To demo, or not to demo, that is the sales question
When working on sales mapping with technology businesses, we frequently find a common ‘slow point’ within the sales process: the sales demo.
If you sell a technical product, you need to give the prospect an initial “glimpse under the hood” but you don’t want to make it so self-serving that even getting prospects to agree and engage becomes a sales bottleneck. You certainly don’t want to make the sales demo a kind of endurance test with a dead-eyed prospect blankly nodding as a word-for-word pitch is being recited. This is a waste of an amazing opportunity to engage and excite, and also slows down the sales process when it’s only just left the starting gate.
The ‘bump’ of the sales demo can take several different forms, when prospects either flatly refuse to have a demo; are reluctant to join a demo; attend the demo but are disengaged (and you have the sneaking suspicion they aren’t listening or are otherwise occupied); or they join the demo but don’t share relevant information with other key decision makers or senior decision makers.
So if the demo is a necessary part of the sales process, how can technology vendors make it more compelling to prospects?
Some ways to rethink the sales demo in the sales process:
- What’s in a name? How can you repackage, rename or reposition the demo to create excitement, relevance, importance and value?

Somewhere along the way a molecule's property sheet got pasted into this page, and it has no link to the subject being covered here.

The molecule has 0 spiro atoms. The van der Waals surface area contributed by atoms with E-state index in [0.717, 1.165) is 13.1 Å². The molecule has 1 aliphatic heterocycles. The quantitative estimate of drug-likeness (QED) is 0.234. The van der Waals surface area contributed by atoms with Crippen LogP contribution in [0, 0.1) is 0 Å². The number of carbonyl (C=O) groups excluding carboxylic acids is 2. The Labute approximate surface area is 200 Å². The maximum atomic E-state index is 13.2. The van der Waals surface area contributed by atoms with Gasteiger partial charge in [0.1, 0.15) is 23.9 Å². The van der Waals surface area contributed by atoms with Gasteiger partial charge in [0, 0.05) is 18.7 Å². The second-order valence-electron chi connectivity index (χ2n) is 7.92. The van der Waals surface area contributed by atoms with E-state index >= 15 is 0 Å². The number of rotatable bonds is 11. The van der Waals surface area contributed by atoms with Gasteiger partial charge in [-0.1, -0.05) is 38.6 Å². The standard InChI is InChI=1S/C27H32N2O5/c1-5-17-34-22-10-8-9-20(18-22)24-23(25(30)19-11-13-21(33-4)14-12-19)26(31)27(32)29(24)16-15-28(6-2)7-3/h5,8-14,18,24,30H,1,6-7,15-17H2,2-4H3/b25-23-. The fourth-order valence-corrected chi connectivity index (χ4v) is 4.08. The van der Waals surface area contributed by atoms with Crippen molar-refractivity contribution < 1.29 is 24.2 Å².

- Convey the value. The demo must be positioned and used to genuinely add value to the sales process: ‘What’s important for this prospect at this point of the sales process?’
- Get specific. Detail the timings, format, agenda and objectives for the demo. Can this agenda and the content be used to invite other stakeholders to join the meeting? Engaging with all decision makers early will really transform and shorten the sales process.
- Be relevant. “Canned” demos have their place but if a salesperson automatically pulls up the same demo every single time – without any thought of relevant, valuable content and the most inspiring content for the prospect and what they need to know at a certain point in time, then there’s a problem.
- Ask prospects what they need from the demo before the demo. Collect the prospect’s insight and priorities that can then be used in the demo – so it’s not just more helpful and exciting, but the prospect has buy-in and feels involved in the process
- Map out where the demo is in the process, its purpose and the path of the prospect. Understanding the flow and getting the timing right in your sales process can smooth the prospect’s buying journey and shorten the sale.
The demo is a crucial time to engage and inform your prospect and help them move to the next stage of commitment. For more detail on how to map your own sales process and get it right – drop us a line, or sign up for our five-part intensive sales mapping and auditing program.